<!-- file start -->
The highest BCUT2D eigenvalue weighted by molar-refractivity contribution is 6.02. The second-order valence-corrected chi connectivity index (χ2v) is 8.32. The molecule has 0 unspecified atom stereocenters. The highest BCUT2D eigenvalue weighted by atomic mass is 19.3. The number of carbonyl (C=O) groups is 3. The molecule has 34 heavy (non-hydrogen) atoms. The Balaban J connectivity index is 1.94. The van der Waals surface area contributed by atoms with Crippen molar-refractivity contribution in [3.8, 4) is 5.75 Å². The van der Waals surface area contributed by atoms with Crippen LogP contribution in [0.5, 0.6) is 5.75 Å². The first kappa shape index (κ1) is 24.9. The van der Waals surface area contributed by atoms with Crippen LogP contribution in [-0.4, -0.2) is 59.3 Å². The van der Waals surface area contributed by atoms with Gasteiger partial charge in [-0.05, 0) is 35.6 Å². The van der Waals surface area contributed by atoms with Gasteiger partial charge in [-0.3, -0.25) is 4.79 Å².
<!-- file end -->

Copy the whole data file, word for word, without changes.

The highest BCUT2D eigenvalue weighted by molar-refractivity contribution is 6.02. The second-order valence-corrected chi connectivity index (χ2v) is 8.32. The molecule has 0 unspecified atom stereocenters. The highest BCUT2D eigenvalue weighted by atomic mass is 19.3. The number of carbonyl (C=O) groups is 3. The molecule has 34 heavy (non-hydrogen) atoms. The Balaban J connectivity index is 1.94. The van der Waals surface area contributed by atoms with Crippen molar-refractivity contribution in [3.8, 4) is 5.75 Å². The van der Waals surface area contributed by atoms with Crippen LogP contribution in [0.5, 0.6) is 5.75 Å². The first kappa shape index (κ1) is 24.9. The van der Waals surface area contributed by atoms with Crippen LogP contribution in [-0.4, -0.2) is 59.3 Å². The van der Waals surface area contributed by atoms with Gasteiger partial charge in [-0.05, 0) is 35.6 Å². The van der Waals surface area contributed by atoms with Gasteiger partial charge in [-0.3, -0.25) is 4.79 Å².